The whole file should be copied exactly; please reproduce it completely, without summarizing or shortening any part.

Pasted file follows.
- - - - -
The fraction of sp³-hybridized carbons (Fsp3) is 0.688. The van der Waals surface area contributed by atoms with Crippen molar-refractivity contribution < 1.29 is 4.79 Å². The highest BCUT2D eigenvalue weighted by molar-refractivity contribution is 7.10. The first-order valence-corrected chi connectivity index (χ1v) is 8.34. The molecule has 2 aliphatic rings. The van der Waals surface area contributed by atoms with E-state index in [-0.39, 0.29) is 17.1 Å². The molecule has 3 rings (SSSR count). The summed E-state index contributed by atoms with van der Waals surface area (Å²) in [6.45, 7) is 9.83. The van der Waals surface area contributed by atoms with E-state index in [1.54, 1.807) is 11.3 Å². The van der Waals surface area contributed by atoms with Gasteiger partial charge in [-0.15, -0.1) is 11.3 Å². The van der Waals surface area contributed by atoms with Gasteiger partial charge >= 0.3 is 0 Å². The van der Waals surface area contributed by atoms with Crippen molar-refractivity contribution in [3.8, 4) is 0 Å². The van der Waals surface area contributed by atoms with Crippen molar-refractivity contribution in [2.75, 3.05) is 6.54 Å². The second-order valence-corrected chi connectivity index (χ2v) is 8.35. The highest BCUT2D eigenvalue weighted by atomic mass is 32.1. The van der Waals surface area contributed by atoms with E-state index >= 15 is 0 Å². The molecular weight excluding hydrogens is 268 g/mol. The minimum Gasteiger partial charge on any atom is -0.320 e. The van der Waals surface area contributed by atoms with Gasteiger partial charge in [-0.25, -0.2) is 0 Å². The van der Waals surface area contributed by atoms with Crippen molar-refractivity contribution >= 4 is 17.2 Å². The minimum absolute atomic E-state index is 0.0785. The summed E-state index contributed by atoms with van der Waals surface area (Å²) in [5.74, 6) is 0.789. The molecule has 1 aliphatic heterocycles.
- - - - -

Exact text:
The fraction of sp³-hybridized carbons (Fsp3) is 0.688. The van der Waals surface area contributed by atoms with Crippen molar-refractivity contribution < 1.29 is 4.79 Å². The highest BCUT2D eigenvalue weighted by molar-refractivity contribution is 7.10. The first-order valence-corrected chi connectivity index (χ1v) is 8.34. The molecule has 2 aliphatic rings. The van der Waals surface area contributed by atoms with E-state index in [-0.39, 0.29) is 17.1 Å². The molecule has 3 rings (SSSR count). The summed E-state index contributed by atoms with van der Waals surface area (Å²) in [6.45, 7) is 9.83. The van der Waals surface area contributed by atoms with E-state index in [1.54, 1.807) is 11.3 Å². The van der Waals surface area contributed by atoms with Gasteiger partial charge in [-0.15, -0.1) is 11.3 Å². The van der Waals surface area contributed by atoms with Gasteiger partial charge >= 0.3 is 0 Å². The van der Waals surface area contributed by atoms with Crippen molar-refractivity contribution in [3.8, 4) is 0 Å². The van der Waals surface area contributed by atoms with Crippen molar-refractivity contribution in [2.75, 3.05) is 6.54 Å². The second-order valence-corrected chi connectivity index (χ2v) is 8.35. The highest BCUT2D eigenvalue weighted by atomic mass is 32.1. The van der Waals surface area contributed by atoms with E-state index >= 15 is 0 Å². The molecular weight excluding hydrogens is 268 g/mol. The minimum Gasteiger partial charge on any atom is -0.320 e. The van der Waals surface area contributed by atoms with Gasteiger partial charge in [-0.25, -0.2) is 0 Å². The van der Waals surface area contributed by atoms with Crippen molar-refractivity contribution >= 4 is 17.2 Å². The minimum absolute atomic E-state index is 0.0785. The summed E-state index contributed by atoms with van der Waals surface area (Å²) in [5.74, 6) is 0.789. The molecule has 1 aliphatic heterocycles.